French Wine Tutor

5 Reasons Alsace Should Be Your Next Wine Country Vacation

It’s time to revisit Alsace outside of a Christmas context.

For reasons I don’t quite understand, Alsace is only on everyone’s list when it comes to Christmas vacation. And while I’m sure that the markets are magical, December is not a great time of year to visit vineyards. Not much going on in the vines at that time! At the very least, it sounds like the region merits at least two visits: one of the markets, and one for the wines. And indeed, the wines merit their own trip.


Like most all wine regions of the world, Alsace is stunning. But it is also known as France’s driest region, which means you’re likely to have excellent weather from spring all the way to early winter. I was there for a full week and I didn’t see a drop of rain or a cloud in the sky until the last day! While this was worrisome for my allergies (if you go in the spring don’t forget your meds!), it was fantastic for driving, taking photos, and exploring the vineyards.


The history of Alsace is a long, winding road of invasion, possession, freedom, and victory. Today, Alsatians see themselves as their own ethnicity – neither French, nor German, but both: Alsatian. They celebrate the good and mourn the losses with a few fantastic museums scattered across Strasbourg and Colmar, which I highly recommend. Even if you’re not into museums, there are a lot of walking tours throughout the old towns and villages that are worth looking up. You’ll be amazed at the resiliency of the people of Alsace and their unwillingness to leave their homeland – I know I was!


French people are not known for being super hospitable to English-speaking tourists, let’s be honest, but Alsace is a different story. Its location puts it at the center of Europe, which means people from all across the continent come to visit. I’ve never seen so many retired Germans in my life than in Alsace, and I heard a lot of spoken Dutch, too! Hospitality staff are very friendly and will often ask you which language you prefer to speak in – English, German, or French. They all know enough to get by in all three, which makes it very easy to get around as an American.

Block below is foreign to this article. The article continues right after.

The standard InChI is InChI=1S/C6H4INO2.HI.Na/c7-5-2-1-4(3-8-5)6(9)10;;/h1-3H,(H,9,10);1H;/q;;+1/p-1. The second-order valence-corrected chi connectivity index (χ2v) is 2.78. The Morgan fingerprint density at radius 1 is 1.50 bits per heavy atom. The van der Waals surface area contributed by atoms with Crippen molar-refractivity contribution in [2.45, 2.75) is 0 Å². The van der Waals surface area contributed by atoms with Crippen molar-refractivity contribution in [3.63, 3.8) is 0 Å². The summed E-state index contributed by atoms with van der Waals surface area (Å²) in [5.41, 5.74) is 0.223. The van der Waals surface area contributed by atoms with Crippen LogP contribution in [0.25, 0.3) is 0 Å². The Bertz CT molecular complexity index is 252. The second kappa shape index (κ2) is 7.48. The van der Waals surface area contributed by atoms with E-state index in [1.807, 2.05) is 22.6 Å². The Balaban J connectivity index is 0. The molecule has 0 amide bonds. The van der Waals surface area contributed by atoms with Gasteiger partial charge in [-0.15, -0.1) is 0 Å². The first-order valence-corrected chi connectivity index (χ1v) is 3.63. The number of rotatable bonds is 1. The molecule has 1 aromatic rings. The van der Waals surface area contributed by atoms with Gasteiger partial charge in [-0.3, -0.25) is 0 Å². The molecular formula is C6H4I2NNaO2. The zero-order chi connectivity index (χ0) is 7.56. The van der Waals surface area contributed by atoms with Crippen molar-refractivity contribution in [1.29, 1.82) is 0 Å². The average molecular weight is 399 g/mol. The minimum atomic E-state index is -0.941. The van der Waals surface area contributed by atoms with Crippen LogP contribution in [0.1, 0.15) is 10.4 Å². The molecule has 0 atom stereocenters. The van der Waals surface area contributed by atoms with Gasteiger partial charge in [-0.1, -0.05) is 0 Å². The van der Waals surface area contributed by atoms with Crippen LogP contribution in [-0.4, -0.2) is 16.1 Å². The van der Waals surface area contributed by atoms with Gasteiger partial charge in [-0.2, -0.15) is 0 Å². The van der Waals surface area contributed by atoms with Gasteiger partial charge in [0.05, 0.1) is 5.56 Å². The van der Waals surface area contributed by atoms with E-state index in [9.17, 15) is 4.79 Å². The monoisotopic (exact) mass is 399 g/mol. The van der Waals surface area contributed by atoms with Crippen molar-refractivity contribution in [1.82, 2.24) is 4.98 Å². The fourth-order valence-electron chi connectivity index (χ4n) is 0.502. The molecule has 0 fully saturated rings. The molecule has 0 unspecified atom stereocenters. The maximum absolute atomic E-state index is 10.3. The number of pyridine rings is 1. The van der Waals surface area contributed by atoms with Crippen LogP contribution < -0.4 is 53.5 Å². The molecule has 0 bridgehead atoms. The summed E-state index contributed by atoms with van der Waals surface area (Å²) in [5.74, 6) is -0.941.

Alsace wines are massively underrated. I’m not sure whether it’s because the “all Rieslings are cheap and sickly sweet” stereotype still exists to this day, or whether it’s something else entirely, but whatever the reason, it’s unfounded. Unlike Burgundy, for example, which really only focuses on two grape varieties (Pinot Noir and Chardonnay), Alsatian wines are incredibly diverse in style. From Riesling and Pinot Gris to Gewurztraminer and Pinot Noir, you’d be hard-pressed to go to this region without finding at least one wine you love. They also make stunning crémants and yes, a few dazzling Vendanges Tardives that will make you re-think your aversion to sweet wines.


Like Champagne, Strasbourg is only two hours from Paris on the TGV. It’s also a very walkable city and has a great tram system. Renting a bike is a breeze (and a great way to fit in with the locals, too! They all bike.), and it’s just as easy to rent a car, find parking, and drive between villages, too. I’m a bit of a nervous driver stateside, but I found driving in Alsace to actually be relaxing! Rush hour in the evening can be tricky, but as long as you’re comfortable with roundabouts, you won’t have any trouble.

Overall, Alsace is a magnificent region with something to offer everyone. As one winemaker told me, “If you don’t find something you like in Alsace… you might not be able to find something you like anywhere.” I certainly found this to be true. From the views to the hospitality to the quality of the wines, this is a wine region that should be next on everyone’s hit list.

Looking for my Alsace Travel Guide? Find it HERE. If you’re stopping by Paris on your way over, make sure to check out The Paris List too! Bon voyage !


You may also like:

Shopping Basket